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Summer Institute Activities: Educational Connections

So, what kinds of things will we be doing at the Summer Institute? In last week’s posting, I noted that we’ll have 3 major focal areas: 1) learning the discussion process from the inside, 2) course development and connecting the discussion process to the classroom, and 3) citizen discussions–or engaging discussions beyond the classroom walls. In this entry I’ll focus on #2, how we’ll explore and develop the educational connections of the IF discussion process. Of course, these educational connections will be part of everything we do in the Summer Institute. As you practice the discussion process you’ll be thinking about how you’ll make it work in your classrooms. And the “lightning round” discussions I mentioned last week will focus on topics that explore these educational connections. On top of those activities, we’ll also have Course Planning Discussions, where we talk about and work on your course ideas, and Educational Discussions, where we talk more broadly about the educational implications of the IF discussion process in the classroom.

  • Course Planning Discussions

During the Summer Institute, we’ll have slots of time devoted to Course Planning. In some of these you’ll be able to share your ideas with each other and to collaborate with each other on fleshing out these ideas. Everything we do in the Summer Institute depends on taking that “yes–and” attitude of collaborative development. In terms of your course ideas, we’re asking you all to help each other think through the course ideas you each have. This will mean that you can’t be shy or defensive about sharing ideas, whether about your own courses or the courses of others. It also means that your contributions to the discussion should be in the spirit of creative agreement, where you accept the premise offered by another and try to build on it positively. Some of these course development discussions will take place in the whole group, and others will take place in your  smaller afternoon breakout groups. This course development will work best if you continue these discussions beyond the hours of our meetings. Let’s take advantage of the time we have together so we can help each other during informal conversations during the evenings as well.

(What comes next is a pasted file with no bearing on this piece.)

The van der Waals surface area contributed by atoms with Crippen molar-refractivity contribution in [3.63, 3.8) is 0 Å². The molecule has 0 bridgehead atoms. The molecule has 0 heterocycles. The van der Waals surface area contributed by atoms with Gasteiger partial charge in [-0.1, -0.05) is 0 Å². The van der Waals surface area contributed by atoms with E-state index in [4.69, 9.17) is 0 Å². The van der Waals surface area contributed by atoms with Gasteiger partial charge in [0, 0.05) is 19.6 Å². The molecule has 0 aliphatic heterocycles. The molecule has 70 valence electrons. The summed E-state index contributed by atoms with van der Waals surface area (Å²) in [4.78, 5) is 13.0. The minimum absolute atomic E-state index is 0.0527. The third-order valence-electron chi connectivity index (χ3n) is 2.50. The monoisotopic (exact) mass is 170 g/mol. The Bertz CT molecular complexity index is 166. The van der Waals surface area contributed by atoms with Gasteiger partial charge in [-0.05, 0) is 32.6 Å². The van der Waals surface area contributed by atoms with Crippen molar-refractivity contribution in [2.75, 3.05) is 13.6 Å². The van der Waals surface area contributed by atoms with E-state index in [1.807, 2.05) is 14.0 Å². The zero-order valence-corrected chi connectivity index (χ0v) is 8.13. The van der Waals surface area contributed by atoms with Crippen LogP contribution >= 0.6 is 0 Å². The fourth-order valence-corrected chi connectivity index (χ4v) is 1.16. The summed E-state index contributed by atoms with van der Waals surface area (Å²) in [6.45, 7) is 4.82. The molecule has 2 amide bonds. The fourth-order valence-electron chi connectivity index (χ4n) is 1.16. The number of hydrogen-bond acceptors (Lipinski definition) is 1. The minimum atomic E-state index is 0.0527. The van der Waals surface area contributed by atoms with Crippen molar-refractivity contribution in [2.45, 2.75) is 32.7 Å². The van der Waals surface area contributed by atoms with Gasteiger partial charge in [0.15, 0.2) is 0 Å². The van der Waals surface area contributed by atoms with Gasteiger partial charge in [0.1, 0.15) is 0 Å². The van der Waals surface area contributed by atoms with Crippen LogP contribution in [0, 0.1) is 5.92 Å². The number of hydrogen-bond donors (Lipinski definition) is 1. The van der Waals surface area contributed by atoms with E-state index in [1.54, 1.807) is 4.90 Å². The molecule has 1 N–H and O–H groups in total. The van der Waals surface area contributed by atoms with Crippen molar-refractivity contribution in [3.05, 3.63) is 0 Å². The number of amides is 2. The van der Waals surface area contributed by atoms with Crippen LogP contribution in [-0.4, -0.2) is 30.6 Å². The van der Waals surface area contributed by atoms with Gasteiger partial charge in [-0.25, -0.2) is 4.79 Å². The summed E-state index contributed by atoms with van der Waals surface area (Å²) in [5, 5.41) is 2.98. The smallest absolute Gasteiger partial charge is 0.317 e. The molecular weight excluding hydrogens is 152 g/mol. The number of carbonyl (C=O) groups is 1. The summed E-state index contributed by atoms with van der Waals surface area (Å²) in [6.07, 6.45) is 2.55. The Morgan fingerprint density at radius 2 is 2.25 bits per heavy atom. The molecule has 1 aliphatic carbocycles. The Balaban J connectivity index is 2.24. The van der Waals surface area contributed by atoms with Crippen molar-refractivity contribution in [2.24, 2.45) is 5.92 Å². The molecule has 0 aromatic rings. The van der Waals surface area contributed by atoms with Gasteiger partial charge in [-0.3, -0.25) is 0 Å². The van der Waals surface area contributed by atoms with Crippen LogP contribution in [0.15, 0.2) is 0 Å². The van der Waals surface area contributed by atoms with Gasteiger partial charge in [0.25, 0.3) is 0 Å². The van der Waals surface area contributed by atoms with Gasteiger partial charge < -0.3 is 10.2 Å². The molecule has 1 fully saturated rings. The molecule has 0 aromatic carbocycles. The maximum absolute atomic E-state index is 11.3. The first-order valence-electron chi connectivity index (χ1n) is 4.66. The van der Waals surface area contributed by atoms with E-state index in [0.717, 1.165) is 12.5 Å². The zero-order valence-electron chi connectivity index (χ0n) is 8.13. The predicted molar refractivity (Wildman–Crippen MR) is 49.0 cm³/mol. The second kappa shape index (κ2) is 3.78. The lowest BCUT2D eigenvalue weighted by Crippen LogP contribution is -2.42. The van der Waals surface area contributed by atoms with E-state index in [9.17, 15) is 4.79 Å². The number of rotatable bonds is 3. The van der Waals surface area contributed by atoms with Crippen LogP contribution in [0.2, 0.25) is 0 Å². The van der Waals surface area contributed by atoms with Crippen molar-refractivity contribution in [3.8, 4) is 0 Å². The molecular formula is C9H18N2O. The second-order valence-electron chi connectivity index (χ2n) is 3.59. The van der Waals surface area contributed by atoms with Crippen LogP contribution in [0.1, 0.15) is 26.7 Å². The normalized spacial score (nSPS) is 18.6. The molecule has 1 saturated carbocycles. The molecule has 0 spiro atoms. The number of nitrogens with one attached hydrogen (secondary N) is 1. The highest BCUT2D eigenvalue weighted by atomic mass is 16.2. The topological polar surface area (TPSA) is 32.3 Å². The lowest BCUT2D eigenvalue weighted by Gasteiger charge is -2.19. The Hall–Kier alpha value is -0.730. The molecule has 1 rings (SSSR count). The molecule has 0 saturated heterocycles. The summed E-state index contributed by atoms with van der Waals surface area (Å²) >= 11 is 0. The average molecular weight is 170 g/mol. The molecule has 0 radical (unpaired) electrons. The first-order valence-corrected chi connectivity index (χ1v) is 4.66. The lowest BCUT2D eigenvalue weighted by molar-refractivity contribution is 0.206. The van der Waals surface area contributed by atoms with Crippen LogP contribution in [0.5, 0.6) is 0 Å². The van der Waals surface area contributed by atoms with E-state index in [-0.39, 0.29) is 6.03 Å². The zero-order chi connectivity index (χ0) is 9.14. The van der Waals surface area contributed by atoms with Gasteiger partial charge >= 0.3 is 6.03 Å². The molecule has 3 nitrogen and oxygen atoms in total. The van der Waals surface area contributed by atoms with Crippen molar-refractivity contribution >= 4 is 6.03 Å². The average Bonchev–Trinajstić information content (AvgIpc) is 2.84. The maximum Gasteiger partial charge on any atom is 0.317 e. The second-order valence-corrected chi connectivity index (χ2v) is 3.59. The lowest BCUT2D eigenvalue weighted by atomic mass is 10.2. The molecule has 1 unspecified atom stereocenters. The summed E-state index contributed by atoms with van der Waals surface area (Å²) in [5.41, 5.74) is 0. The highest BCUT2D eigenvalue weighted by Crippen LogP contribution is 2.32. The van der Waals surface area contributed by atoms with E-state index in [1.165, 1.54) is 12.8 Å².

In other Course Planning discussions we’ll cover some of the more concrete aspects of teaching student-centered discussion courses. We’ll talk about things like: what a typical week might look like, different models for different kinds of classes, student assessment, and managing the classroom. We’ll share some of what we’ve learned from our previous experiences. These discussions will help you sort out your thinking about how you’ll actually teach a student-centered discussion course.

  • Educational Discussions

We’ll also have some time for discussions that explore more broadly the educational implications of teaching with the IF discussion process. We’ll talk about things like: different notions of the role of the teacher, meeting the needs of the coming generation of students, and how student-centered discussion might connect to scholarship. Of course, these topics will often blend together with the Course Planning Discussions. In your Lightning Round discussions you’ll also be exploring many of these themes.

As a result of all these activities, we expect you’ll come away from the Summer Institute both with a clear sense of a specific course idea and a more robust sense of how this approach to teaching fits more broadly into your life as an educator.

–Jeff Prudhomme